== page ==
“We knew we had to corral him,” Dickert said. “I think it played into our strengths. It was something that we wanted to defend (after last week) – that we’re a good defense, that we’re a good run-stopping defense.

“We got (Cal) behind the chains,” he added. “I thought we were on our heels the week before. Now, we’re the aggressor. Now, it’s second-and-long and we can pin our ears back. It starts with stopping the run, and we did that efficiently.”

The Bears crossed midfield on four possessions – two of those drives ended short of WSU’s 45-yard line. The Cougars were steadily disruptive up front and their secondary permitted only a few downfield passes. Dickert wanted to see more push this week from the Cougars’ defensive linemen. He thought WSU was relying too much on blitzes to generate pressure. The Cougars produced three of their four sacks against Cal with a four-man rush.

WSU’s defensive front struggled to provide push against Oregon’s offensive line on Sept. 24. The Cougar defense surrendered 626 yards and plenty of big gainers in the loss to the Ducks.

“That was a large emphasis for us this week. Just going back to the drawing board, watching film, we understood we can’t give up explosives like that,” nickel Armani Marsh said.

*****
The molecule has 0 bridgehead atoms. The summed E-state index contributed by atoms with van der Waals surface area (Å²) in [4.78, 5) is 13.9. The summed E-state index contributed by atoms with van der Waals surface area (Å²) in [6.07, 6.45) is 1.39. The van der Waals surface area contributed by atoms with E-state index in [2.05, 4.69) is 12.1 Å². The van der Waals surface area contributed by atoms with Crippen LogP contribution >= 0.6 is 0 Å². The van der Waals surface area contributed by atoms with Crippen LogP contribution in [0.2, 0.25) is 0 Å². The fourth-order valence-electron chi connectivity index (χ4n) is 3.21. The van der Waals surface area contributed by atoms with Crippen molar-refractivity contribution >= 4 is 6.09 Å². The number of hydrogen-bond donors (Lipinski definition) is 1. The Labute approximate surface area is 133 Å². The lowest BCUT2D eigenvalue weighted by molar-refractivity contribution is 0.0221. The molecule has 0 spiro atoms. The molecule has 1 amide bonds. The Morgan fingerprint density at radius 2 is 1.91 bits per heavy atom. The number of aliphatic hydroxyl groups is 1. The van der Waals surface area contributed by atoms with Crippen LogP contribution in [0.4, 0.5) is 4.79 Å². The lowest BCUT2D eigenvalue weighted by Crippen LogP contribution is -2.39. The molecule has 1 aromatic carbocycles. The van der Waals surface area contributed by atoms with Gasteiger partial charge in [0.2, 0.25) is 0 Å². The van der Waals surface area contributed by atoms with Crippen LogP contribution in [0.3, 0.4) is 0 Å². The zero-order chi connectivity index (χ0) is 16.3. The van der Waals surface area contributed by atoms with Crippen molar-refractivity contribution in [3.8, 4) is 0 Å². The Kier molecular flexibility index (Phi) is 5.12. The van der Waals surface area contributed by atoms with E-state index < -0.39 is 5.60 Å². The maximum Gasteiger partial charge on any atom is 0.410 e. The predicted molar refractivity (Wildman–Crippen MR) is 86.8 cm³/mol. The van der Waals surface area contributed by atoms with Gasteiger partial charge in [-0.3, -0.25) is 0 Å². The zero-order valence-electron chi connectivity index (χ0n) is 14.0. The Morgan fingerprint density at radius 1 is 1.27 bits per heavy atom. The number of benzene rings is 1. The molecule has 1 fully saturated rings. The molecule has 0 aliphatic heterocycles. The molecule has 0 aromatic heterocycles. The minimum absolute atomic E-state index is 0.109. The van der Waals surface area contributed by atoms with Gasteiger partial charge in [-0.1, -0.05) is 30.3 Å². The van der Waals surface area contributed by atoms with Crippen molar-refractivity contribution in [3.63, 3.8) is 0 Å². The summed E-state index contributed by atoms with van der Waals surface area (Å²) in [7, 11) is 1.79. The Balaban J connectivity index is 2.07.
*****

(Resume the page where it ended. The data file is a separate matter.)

The Cougars had also made it a point to improve their downfield passing game. They totaled 11 passing plays that gained 15-plus yards, including three that picked up more than 30.

“It was a big emphasis,” said Bell, who topped all receivers with 115 yards on eight grabs. “We know, once we establish a deep-threat game, it opens up a lot of things, especially in the running game. … We practiced deep balls after practice every day this week.”

Aside from one first-quarter sack, the Cougars’ offensive line kept Ward clean. WSU’s O-line came into the game having allowed a conference-worst 14 sacks.

“I felt really comfortable today,” Ward said. “On one (play), I sat back there for like 20 seconds, just walking around.”

WSU’s tailbacks didn’t have much room to run until the late stages of the game. The Cougars were held under 30 rushing yards until their final scoring series – running backs Nakia Watson and Jaylen Jenkins combined for 56 yards on the drive.

“When we run the ball, we can’t get into second-and-12,” Dickert said. “To Cal’s credit, they did a good job of doing things to limit the run game, but we need to move the ball forward. We’ve done it in flashes and bursts.”

The Cougars showed progress on third downs, converting 6 of 14 against Cal – three of those coming from third-and-10 or longer. WSU came into the game as one of the conference’s four least successful third-down teams, with a conversion rate of 38% .